Immigration/Acculturation

Making the decision to leave one’s home to make a new life in another country is not an easy one. In today’s context of worldwide migration and globalization, individuals, families and communities affected by immigration and acculturation have unique needs. Adapting to and coping with a new culture can be stressful and can cause anxiety – particularly if you don’t speak the language. Although every circumstance is unique, some immigrants or refugees may have also experienced trauma on their journey – in addition to significant culture shock. If you are an immigrant struggling with adapting to life in a new community, reach out to one of TherapyDen’s immigration/acculturation specialists today.

Need help finding the right therapist?
Find Your Match

Meet the specialists

Many of my clients are first- or second-generation immigrants, some of whom experience stress related to cultural differences between their current and former homes. I respect clients’ decisions to find ways to honor aspects of both cultures. I am against the idea of treating white, American values as “normal” and anything else as a problem. I am also a descendant of immigrants and have the lived experience of being separated from ethnic traditions by past generations who chose to assimilate.

— Matt Bouse, Therapist in Ann Arbor, MI
 

As an immigrant, I can relate to your experience. I have worked with immigrants and their families through all of my training. I look forward to hearing your immigration and acculturation story. I continue to stay on top of immigrant and racial issues in our country so that I can help individuals from various races and religions as they navigate through their racial identity, immigration story, and the challenges that they face.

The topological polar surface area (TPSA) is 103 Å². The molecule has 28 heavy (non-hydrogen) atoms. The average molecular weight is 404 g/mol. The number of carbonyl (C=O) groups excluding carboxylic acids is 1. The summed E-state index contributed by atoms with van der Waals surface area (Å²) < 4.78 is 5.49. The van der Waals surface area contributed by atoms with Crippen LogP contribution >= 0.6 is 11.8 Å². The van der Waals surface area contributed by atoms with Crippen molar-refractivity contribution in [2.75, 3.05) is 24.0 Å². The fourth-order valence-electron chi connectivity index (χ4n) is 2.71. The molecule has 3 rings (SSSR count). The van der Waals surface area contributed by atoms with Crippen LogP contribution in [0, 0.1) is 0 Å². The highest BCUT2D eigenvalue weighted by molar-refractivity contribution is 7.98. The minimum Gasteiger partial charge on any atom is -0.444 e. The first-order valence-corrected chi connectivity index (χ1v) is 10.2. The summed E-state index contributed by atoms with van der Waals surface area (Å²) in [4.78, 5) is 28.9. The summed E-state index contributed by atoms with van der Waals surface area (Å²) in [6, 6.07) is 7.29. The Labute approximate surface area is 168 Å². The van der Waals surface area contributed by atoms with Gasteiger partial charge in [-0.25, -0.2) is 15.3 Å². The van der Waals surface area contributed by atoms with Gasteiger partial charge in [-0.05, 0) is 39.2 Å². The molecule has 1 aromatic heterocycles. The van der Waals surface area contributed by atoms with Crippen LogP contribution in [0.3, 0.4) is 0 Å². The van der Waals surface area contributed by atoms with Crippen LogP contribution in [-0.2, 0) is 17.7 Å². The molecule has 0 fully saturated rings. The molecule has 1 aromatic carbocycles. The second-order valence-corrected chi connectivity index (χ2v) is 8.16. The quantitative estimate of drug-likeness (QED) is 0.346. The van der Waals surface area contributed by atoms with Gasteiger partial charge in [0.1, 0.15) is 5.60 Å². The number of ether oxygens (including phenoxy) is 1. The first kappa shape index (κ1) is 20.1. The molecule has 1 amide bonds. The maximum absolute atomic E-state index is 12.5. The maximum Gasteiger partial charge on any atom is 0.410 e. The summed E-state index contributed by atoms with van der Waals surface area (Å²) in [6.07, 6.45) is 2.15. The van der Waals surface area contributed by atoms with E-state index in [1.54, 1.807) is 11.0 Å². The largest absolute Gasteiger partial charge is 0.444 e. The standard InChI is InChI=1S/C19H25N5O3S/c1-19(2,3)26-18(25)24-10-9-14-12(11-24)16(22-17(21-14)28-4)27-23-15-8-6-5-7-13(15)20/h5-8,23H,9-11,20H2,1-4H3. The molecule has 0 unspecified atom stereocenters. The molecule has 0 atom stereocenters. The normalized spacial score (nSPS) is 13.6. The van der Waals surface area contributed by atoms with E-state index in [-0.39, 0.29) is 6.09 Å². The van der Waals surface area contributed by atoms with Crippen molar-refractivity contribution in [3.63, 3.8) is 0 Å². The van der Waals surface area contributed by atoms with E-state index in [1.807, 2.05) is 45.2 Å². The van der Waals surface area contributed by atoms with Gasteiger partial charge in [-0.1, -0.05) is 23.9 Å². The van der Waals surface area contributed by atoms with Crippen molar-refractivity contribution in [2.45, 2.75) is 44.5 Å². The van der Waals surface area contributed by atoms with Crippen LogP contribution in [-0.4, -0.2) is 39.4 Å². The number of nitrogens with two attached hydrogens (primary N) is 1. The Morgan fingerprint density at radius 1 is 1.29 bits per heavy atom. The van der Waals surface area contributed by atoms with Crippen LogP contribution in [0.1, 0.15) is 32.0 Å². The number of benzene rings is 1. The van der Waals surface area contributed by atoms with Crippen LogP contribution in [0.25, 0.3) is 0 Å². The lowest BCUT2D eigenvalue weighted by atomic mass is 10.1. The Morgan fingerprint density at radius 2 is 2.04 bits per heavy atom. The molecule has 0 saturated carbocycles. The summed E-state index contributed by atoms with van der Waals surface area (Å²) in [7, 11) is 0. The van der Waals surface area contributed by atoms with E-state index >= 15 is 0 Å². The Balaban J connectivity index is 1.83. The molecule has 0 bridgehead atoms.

— Liliana Ramos, Licensed Marriage & Family Therapist in San Jose, CA

I help folks address issues that arise from 1, 1.5, & 2 generation immigration. Many BIPOC & SWANA immigrants face additional challenges in navigating cultural, familial, ancestral, intergenerational pressures and conflicts between homeland culture and the new culture. Folk often face anti-immigrant oppression, and navigate issues of imposter syndrome, micro-aggressions, code-switching, perfectionism, & cultural pressures to succeed, stand out, or blend in.

— Nima Saalabi, Licensed Marriage & Family Therapist in Santa Rosa, CA
 

I'm an immigrant from Greece and the Middle East who is now naturalized in the United States. As someone who identifies as racially ambiguous, I'm passionate about serving immigrant communities and addressing cross-cultural dynamics. I know firsthand how branching out while maintaining a connection to your culture can feel impossible. In therapy, I will work with you through a culturally-humble and culturally-affirming lens to help you navigate these challenging dynamics.

— Anny Papatheodorou, Associate Marriage & Family Therapist in Lafayette, CA

I offer cross-cultural and multicultural psychotherapy. I identify as being multi-cultural, multi-ethnic, and multi-lingual. I understand the experience of third culture kids, immigrants, refugees and expats. My experience with both Eastern and Western cultures, deepened my appreciation of diversity and non-eurocentric worldviews. My inclination to understanding the cosmology of diverse peoples and the dynamic of cross-cultural interactions led me to specialize in the psychology of immigrants.